The idea of predictive marketing has been around for a few years. Data has grown strong enough that marketers can look historically to build relationships between what a consumer has done and what they will most likely do next. Simple examples include people researching baby names before buying diapers, or people looking for a real estate agent before looking for a loan agent. Of course, there are more complex relationships in which AI can help modern marketers reach out to the audience most likely to convert based on the countless signals being watched.  This type of innovation is behind campaigns such as smart display on Google and conversion-based, look-alike campaigns on Facebook.

However, this is completely based on historical behavior. This type of marketing assumes that the future is going to be just like the present. There is no accounting for what will come that may change the path a consumer is on.

Even predicting the outcome of a cross channel campaign assumes a steady baseline, which is impossible.  What if AI could advance to the point of predicting the future of even chaotic systems?  Then, rather than basing the success of a plan on historical data, the predicted success could include future fluctuations.

When using machine learning to predict the outcome of a chaotic system, the equations describing the system are not actually known, which can be scary. All that’s needed is the data. There are certain problems in which the best answer is found by man acknowledging that a machine may come up with better modeling to get to an answer than our trusted historical ways.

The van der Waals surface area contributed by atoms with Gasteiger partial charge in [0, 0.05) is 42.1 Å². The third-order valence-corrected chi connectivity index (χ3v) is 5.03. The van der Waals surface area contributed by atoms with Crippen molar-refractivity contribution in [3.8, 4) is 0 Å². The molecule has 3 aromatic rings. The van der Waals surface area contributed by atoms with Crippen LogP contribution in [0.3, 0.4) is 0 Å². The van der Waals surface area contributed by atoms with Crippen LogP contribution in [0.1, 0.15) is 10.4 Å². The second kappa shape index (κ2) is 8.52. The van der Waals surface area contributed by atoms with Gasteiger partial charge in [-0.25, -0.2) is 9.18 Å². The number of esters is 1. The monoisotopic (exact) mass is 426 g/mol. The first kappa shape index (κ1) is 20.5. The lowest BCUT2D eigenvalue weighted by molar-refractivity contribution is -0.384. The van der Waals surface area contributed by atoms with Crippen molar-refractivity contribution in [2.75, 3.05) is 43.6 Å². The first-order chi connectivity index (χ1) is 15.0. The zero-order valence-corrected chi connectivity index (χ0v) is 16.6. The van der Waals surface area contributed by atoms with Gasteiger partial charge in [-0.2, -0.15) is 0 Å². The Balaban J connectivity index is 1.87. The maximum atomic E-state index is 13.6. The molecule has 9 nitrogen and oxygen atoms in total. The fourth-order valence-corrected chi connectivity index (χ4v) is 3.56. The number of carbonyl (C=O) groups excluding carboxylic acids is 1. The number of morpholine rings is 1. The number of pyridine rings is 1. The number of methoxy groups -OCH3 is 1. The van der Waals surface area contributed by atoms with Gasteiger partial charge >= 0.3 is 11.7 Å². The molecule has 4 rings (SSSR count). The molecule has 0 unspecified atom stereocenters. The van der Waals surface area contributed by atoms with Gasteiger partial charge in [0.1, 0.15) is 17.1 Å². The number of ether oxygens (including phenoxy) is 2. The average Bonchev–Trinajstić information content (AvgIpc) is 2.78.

A team from the University of Maryland led by chaos theorist Edward Ott have shown that machine learning is a powerful tool for predicting chaos. Results reported in Physical Review Letters and Chaos cover predicting the future of chaotic systems out to distant horizons. The effects of this on mankind could be far-reaching. Of course, there are basic applications such as weather predictions. But what about looking for early signs of a stroke, traffic patterns, the spread of a pandemic, continental drifting, or climate change?

Complex marketing plans are chaotic systems.  With multiple inputs, variables, and potential outcomes, predicting what will happen once everything launches is hard to do. All marketers want to promise their client that the plan in place is the best one that could have been created and to express the exact ROI. What if that was possible? What if, instead of relying on old equations to calculate results, marketers worked with machine learning to use data to predict the most likely outcome? Not only could the most optimal channel, fund allocation, messaging, and targeting combination be run, but results could be nearly promised.

At Warren Douglas, we thrive on complex problems and complex solutions. We believe in functioning as a consultant, not a contractor, seeking to solve the most complicated marketing problems using modern solutions. We use layers of data, scientific thinking, proprietary tools, and the newest approaches to give clients solutions as elaborate as their problems.

What problem do you need solved?

 

*Photo: Fractint/Wikimedia